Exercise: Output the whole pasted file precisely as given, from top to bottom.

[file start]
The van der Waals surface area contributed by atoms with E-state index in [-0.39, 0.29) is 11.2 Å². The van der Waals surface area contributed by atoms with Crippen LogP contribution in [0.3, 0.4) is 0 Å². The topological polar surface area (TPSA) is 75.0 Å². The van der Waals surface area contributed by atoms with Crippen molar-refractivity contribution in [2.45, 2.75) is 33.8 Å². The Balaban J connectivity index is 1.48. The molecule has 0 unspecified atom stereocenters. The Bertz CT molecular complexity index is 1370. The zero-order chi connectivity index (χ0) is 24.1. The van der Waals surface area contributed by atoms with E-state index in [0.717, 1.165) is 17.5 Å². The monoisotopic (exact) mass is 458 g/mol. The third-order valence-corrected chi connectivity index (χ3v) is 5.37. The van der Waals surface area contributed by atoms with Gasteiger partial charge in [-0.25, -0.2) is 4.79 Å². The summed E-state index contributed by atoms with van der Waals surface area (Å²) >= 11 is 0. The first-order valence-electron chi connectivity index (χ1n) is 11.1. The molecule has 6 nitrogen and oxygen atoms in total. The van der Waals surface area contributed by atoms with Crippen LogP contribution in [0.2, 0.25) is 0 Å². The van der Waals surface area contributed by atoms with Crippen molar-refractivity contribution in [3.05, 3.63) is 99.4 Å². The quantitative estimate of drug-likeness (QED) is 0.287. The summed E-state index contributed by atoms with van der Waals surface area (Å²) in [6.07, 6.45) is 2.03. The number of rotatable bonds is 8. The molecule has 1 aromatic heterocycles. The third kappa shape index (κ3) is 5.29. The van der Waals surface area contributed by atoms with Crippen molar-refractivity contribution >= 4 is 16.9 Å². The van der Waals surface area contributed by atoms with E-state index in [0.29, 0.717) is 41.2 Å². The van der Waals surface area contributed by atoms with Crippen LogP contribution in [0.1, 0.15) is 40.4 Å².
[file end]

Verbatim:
The van der Waals surface area contributed by atoms with E-state index in [-0.39, 0.29) is 11.2 Å². The van der Waals surface area contributed by atoms with Crippen LogP contribution in [0.3, 0.4) is 0 Å². The topological polar surface area (TPSA) is 75.0 Å². The van der Waals surface area contributed by atoms with Crippen molar-refractivity contribution in [2.45, 2.75) is 33.8 Å². The Balaban J connectivity index is 1.48. The molecule has 0 unspecified atom stereocenters. The Bertz CT molecular complexity index is 1370. The zero-order chi connectivity index (χ0) is 24.1. The van der Waals surface area contributed by atoms with E-state index in [0.717, 1.165) is 17.5 Å². The monoisotopic (exact) mass is 458 g/mol. The third-order valence-corrected chi connectivity index (χ3v) is 5.37. The van der Waals surface area contributed by atoms with Gasteiger partial charge in [-0.25, -0.2) is 4.79 Å². The summed E-state index contributed by atoms with van der Waals surface area (Å²) >= 11 is 0. The first-order valence-electron chi connectivity index (χ1n) is 11.1. The molecule has 6 nitrogen and oxygen atoms in total. The van der Waals surface area contributed by atoms with Crippen LogP contribution in [0.2, 0.25) is 0 Å². The van der Waals surface area contributed by atoms with Crippen molar-refractivity contribution in [3.05, 3.63) is 99.4 Å². The quantitative estimate of drug-likeness (QED) is 0.287. The summed E-state index contributed by atoms with van der Waals surface area (Å²) in [6.07, 6.45) is 2.03. The number of rotatable bonds is 8. The molecule has 1 aromatic heterocycles. The third kappa shape index (κ3) is 5.29. The van der Waals surface area contributed by atoms with Crippen molar-refractivity contribution >= 4 is 16.9 Å². The van der Waals surface area contributed by atoms with E-state index in [0.29, 0.717) is 41.2 Å². The van der Waals surface area contributed by atoms with Crippen LogP contribution in [0.1, 0.15) is 40.4 Å².